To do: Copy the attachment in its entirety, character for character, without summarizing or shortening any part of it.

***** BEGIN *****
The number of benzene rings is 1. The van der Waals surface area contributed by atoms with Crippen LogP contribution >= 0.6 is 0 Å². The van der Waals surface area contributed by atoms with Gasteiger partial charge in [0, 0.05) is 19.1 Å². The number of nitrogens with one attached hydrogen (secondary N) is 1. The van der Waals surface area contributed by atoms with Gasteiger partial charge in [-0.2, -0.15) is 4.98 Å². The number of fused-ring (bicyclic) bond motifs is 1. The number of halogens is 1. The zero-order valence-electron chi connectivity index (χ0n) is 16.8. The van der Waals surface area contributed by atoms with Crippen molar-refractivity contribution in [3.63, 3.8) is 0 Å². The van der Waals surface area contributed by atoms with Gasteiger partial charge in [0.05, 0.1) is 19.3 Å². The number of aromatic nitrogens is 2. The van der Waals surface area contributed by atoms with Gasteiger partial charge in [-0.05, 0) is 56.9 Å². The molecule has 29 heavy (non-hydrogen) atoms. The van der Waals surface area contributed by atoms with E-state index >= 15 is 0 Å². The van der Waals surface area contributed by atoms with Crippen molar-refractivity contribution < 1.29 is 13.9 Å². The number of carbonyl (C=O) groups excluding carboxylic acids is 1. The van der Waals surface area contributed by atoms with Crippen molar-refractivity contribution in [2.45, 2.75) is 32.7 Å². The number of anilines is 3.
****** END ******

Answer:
The number of benzene rings is 1. The van der Waals surface area contributed by atoms with Crippen LogP contribution >= 0.6 is 0 Å². The van der Waals surface area contributed by atoms with Gasteiger partial charge in [0, 0.05) is 19.1 Å². The number of nitrogens with one attached hydrogen (secondary N) is 1. The van der Waals surface area contributed by atoms with Gasteiger partial charge in [-0.2, -0.15) is 4.98 Å². The number of fused-ring (bicyclic) bond motifs is 1. The number of halogens is 1. The zero-order valence-electron chi connectivity index (χ0n) is 16.8. The van der Waals surface area contributed by atoms with Crippen molar-refractivity contribution in [3.63, 3.8) is 0 Å². The van der Waals surface area contributed by atoms with Gasteiger partial charge in [0.05, 0.1) is 19.3 Å². The number of aromatic nitrogens is 2. The van der Waals surface area contributed by atoms with Gasteiger partial charge in [-0.05, 0) is 56.9 Å². The molecule has 29 heavy (non-hydrogen) atoms. The van der Waals surface area contributed by atoms with E-state index >= 15 is 0 Å². The van der Waals surface area contributed by atoms with Crippen molar-refractivity contribution < 1.29 is 13.9 Å². The number of carbonyl (C=O) groups excluding carboxylic acids is 1. The van der Waals surface area contributed by atoms with Crippen molar-refractivity contribution in [2.45, 2.75) is 32.7 Å². The number of anilines is 3.